On this particular day, the dish consisted of a pile of nine kinds of vegetables and beans with soup made from raw ham at Koji Fukaya’s Spanish-cuisine restaurant.

Fukaya, the 71-year-old chef, has been serving the popular local dish as part of a course menu at Restaurante Vascu in Hakodate, Hokkaido.

In Spanish, it is called “menestra de verduras del tiempo,” which means “simmered dish of vegetables of the season.”

Even after opening the restaurant in his 30s, he traveled to Spain every two years to visit fellow trainees of old and to polish his cooking skills. Once there, Fukaya would be inspired by the latest cooking techniques and visit the local producers of ingredients.

Back in the 1990s, gastronomy, or “gurume,” was all the rage in Japan as well.

“There was a period when I served complex dishes such as homegrown zucchini flower stuffed with fish presented in a sophisticated fashion,” admits Fukaya.

Menestra is a staple found on the dinner table in any Spanish town. But the dish was too familiar, and he did not think of serving it as part of his cooking.

But during one of his study trips, Fukaya became ill from the summer heat and overeating and realized that menestra was the only thing that his exhausted stomach could accept.

“The flavor may not ‘wow’ you, but it tasted good in a gentle, soothing way,” he says.

In Spain, all vegetables are cooked thoroughly, and the dish is a hotchpotch with no attention paid to its appearance.

“As a cook, I wanted to prepare it carefully in my own way,” says Fukaya.

He cuts each vegetable in the same shape and parboils them before simmering carefully in broth made of meat and raw ham.

In the spring, he adds asparagus, which is replaced by salt-preserved “warabi” (bracken sprouts) in the winter.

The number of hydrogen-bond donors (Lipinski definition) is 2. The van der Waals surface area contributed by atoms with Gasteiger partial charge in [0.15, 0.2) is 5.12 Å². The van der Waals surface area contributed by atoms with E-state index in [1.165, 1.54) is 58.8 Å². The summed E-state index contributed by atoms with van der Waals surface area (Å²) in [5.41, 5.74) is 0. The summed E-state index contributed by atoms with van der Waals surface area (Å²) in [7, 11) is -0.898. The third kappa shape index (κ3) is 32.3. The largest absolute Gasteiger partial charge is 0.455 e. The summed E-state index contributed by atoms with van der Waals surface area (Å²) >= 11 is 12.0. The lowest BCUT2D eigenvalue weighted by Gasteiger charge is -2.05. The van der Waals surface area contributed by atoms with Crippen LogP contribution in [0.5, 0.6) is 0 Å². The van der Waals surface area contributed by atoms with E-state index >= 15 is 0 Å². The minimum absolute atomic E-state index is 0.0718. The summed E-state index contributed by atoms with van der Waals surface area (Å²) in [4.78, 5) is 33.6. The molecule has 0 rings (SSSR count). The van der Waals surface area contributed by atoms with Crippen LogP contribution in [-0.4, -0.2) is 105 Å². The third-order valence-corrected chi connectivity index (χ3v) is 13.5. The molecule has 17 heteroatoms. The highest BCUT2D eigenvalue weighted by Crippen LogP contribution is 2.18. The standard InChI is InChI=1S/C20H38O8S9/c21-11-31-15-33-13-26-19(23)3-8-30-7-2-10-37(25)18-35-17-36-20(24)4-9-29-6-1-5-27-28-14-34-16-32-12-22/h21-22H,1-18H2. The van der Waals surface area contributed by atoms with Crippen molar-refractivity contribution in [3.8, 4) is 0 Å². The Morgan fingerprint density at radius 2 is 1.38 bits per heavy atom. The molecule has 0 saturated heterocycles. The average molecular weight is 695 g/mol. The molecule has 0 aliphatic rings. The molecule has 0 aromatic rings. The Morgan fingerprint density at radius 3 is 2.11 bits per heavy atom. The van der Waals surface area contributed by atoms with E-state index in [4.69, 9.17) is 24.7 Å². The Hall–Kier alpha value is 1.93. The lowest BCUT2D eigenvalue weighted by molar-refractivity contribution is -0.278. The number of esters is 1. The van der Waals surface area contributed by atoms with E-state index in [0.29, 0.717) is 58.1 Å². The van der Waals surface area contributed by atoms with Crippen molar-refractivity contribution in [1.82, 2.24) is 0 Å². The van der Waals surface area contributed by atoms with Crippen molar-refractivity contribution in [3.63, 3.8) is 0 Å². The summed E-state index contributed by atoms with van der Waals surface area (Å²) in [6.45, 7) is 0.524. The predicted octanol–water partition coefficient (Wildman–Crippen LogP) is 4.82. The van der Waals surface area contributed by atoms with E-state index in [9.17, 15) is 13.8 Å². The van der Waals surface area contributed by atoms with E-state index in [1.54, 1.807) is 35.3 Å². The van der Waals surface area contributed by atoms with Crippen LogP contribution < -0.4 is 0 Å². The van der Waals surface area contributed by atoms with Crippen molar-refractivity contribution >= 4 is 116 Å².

Although there is no rule as to the choice of vegetables, Fukaya invariably adds carrots and potatoes, but no bell peppers or eggplant, which are strong in flavor.

Fukaya’s gentle menestra offers a blend of the vegetables’ flavors plus a whiff of butter.

“I am told that it brings a sense of relief,” he says.

It is a dish to “restore,” which is said to be the origin of the word for restaurant.


(Serves two)

300 grams vegetables of the season (broccoli, common bean [ingen], green peas, cabbage, spinach and others)

2 lettuce leaves

Some boiled soy beans, carrot, potato

20 grams raw ham

1.5 cups meat broth

2 Tbsp flour

Bit of olive oil

15 grams butter


Cut vegetables except for lettuce into appropriate sizes and boil in salt water. Cook carrot and potato thoroughly but boil others lightly to retain texture.

Finely slice lettuce. Cut raw ham into fine strips. Place pot on heat, stir-fry ham in olive oil. Add lettuce and cook until tender. Add flour, mix, add broth and mix.

Add soy beans and boiled vegetables except for potato. Cover with drop lid and simmer for 7 to 8 minutes. Add potato. Season with salt and pepper. Add butter at end.

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From The Asahi Shimbun’s Watashi no Ryori column